It is interesting and shameful to note the similarities between Ancient Israel and the Church. As Scott Hahn says, "History does not repeat itself – but it does rhyme."
The Lord promises in the first reading that He will appoint one prince to bring together all the children of Israel (which is clarified in the Gospel reading as not only being the dispersed Jews, but also all the Gentile nations who are also children of God). He later promises that His servant, David (by which He means Jesus, the Son of David) shall be prince over them, but He also promises that there shall be one shepherd for them all. We do not only interpret this to mean Jesus, the Good Shepherd, but also Peter (and with him, the whole line of Popes) who is commanded by Jesus to "feed my sheep" (John 21:15-17).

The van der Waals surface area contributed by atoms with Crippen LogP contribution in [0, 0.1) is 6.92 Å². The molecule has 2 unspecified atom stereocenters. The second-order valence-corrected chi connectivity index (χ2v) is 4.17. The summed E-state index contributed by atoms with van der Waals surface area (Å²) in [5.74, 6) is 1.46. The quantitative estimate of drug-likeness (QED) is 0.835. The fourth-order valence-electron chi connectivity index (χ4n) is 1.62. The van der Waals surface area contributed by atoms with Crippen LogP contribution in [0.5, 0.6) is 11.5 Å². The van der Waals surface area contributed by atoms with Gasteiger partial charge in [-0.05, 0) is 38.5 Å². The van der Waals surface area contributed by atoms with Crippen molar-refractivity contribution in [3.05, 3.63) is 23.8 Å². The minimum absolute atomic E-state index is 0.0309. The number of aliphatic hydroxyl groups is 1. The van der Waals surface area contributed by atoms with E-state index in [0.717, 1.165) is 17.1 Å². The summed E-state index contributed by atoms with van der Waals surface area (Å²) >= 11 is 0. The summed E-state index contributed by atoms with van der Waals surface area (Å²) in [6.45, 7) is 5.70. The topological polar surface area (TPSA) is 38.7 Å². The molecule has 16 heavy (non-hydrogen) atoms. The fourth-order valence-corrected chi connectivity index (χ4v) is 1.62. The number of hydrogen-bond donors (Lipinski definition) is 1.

Unfortunately, as with Ancient Israel, the Church has been split into multiple kingdoms and tribes. The great scandal of the Church is that it is not one as Jesus and the Father are One. Although all acknowledge Jesus as the head, the Body of Christ is divided about who will shepherd it. Even as a divided Church, the non-Christian world looks at Christianity as a force to be reckoned with (and a mighty force at that – almost a faith to be feared) – how much more effective would a united (and truly Catholic, meaning "universal") Church be at spreading the Gospel and calling together all the dispersed children of God from all the nations?
Pray that the work of re-unification may progress, so our mourning may turn to joy, as we look to the day we can celebrate with our "separated brethren" at the Eucharistic feast.